DR. A. DEVARAJ Director, Training & Placement & Senior Faculty in English Loyola College, Chennai The one who wrote No Longer at Ease is no more Chinua Achebe (1930- 2013)
South African writer and Nobel laureate Nadine Gordimer called Achebe The "father of modern African literature" in 2007, when she was among the judges to award him the Man Booker International prize for fiction.
Nigerian author Adaobi Tricia Nwaubani: • "Like many contemporary Nigerian writers, I grew up on a literary diet that comprised a huge dose of Achebe's works.” • "My parents were so proud of his accomplishments, and quoted the Igbo proverbs in his books almost as frequently as they quoted Shakespeare."
ChukwumaAzuonye, Professor of African and African Diaspora Literatures at the University of Massachusetts in Boston: • "Achebe's influence has been completely seminal and inspirational, and there are writers that have been called the School of Achebe who have imitated his style,"
Senegalese Novelist, Boubacar Boris Diop: • "I systematically advise young authors to read Chinua Achebe. I've often bought copies of Things Fall Apart and offered them to young writers. It's well written - in the sense that it's not written at all. In it, you won't find any great lyrical phrases. That's the great force of this book. It's written in simple language."
A Man for the People: • Simple Language: Like Henry Hemingway: "Okonkwo was well known throughout the nine villages and even beyond," Chinua Achebe wrote in 'Things Fall Apart‘, in 1958. • Turned down by many a publisher, later Heinemann published it. 8 million copies & translated into 50 languages
An Inspiration for a Whole New Generation of Writers • Toni Morrison called: Achebe's work an "education" for her and "liberating in a way nothing had been before.” • African scholar Kwame Anthony Appiah: "It would be impossible to say how Things Fall Apart influenced African writing. "It would be like asking how Shakespeare influenced English writers or Pushkin influenced Russians. Achebe didn't only play the game, he invented it."
A Man of Letters • A trilogy was intended to follow TFA and Achebe continued its story in No Longer At Ease (1960) and Arrow of God (1964). He also wrote short stories, poems, children's stories and a political satire, The Anthills of Savannah (1987), his last full length fiction.
Making of the Man: • Born in Ogidi, Anambra, South Eastern Nigeria, Achebe combined the Igbo legends and the prose of Dickens. • Wrote about the "the essence, the meaning, the worldview” of both the ethnic religion & his father’s Christianity • Supported the Biafra war; His friend, Christopher Okigbo, the poet, got killed in it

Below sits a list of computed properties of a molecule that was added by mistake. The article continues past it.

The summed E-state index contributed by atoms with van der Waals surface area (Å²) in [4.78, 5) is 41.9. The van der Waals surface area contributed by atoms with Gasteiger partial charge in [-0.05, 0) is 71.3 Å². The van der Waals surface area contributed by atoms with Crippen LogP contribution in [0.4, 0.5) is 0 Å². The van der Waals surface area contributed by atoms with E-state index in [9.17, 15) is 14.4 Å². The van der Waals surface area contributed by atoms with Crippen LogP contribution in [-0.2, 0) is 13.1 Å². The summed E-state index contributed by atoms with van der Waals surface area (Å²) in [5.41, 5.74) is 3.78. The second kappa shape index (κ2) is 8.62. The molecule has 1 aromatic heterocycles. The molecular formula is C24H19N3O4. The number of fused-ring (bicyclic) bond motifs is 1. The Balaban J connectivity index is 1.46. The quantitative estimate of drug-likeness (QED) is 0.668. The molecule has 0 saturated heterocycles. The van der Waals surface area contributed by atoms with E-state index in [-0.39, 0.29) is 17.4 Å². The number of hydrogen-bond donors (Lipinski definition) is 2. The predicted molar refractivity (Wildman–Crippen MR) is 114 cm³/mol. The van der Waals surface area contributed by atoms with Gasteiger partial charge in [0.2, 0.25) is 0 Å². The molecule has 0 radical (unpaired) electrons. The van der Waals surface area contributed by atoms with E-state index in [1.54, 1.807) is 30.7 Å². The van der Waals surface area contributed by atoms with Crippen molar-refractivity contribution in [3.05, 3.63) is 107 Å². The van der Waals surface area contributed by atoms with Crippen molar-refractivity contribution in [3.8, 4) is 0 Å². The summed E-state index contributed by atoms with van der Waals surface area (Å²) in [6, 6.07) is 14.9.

No Longer at Ease: • On getting his bachelor’s from the University College of Ibadan in 1953, he joined the Nigerian Broadcasting Corporation • Later in London in BBC • Influenced by W.B. Yeats & T.S. Eliot
A Man of the People • A Man of the People and No Longer at Ease were the novels based on corruption and collapse that anticipated the Nigerian civil war of 1967-70 and the years of mismanagement that followed it. • Casualties, a collection of poems, J.P.Clark, specially addressed a poem to Chinua.
Presiding Deity of Heinemann • Editor of Heinemann's "African Writer Series,” published works by Ngugi wa Thiongo, Nadine Gordimer, Stephen Biko, poems, & short stories by many others. • "A major objective was to challenge stereotypes, myths, and the image of ourselves and our continent, and to recast them through stories - prose, poetry, essays, and books for our children. That was my overall goal."
Short stories • Marriage Is A Private Affair (1952) • Dead Men's Path (1953) • The Sacrificial Egg and Other Stories (1953) • Civil Peace (1971) • Girls at War and Other Stories (including "Vengeful Creditor") (1973) • African Short Stories (editor, with C.L. Innes) (1985) • Heinemann Book of Contemporary African Short Stories (editor, with C.L. Innes) (1992) • The Voter
Poetry • Beware, Soul-Brother, and Other Poems (1971) (published in US as Christmas at Biafra, and Other Poems, 1973) • Don't let him die: An anthology of memorial poems for Christopher Okigbo (editor, with DubemOkafor) (1978) • Another Africa (1998) • Collected PoemsCarcanet Press (2005) Refugee Mother And Child • Vultures
Essays, criticism, non-fiction and political commentary • The Novelist as Teacher (1965) • An Image of Africa: Racism in Conrad's "Heart of Darkness" (1975) • Morning Yet on Creation Day (1975) • The Trouble with Nigeria (1984) • Hopes and Impediments (1988) • Home and Exile (2000) • Education of a British Protected Child (6 Oct. 2009) • There Was A Country: A Personal History of Biafra (11 Oct. 2012 )
Famous Quotes of Achebe: • A man who makes trouble for others is also making trouble for himself • Nigeria is what it is because its leaders are not what they should be • When a tradition gathers enough strength to go on for centuries, you don’t just turn it off one day • Nigeria has had a complicated colonial history. My work has examined that part of our story extensively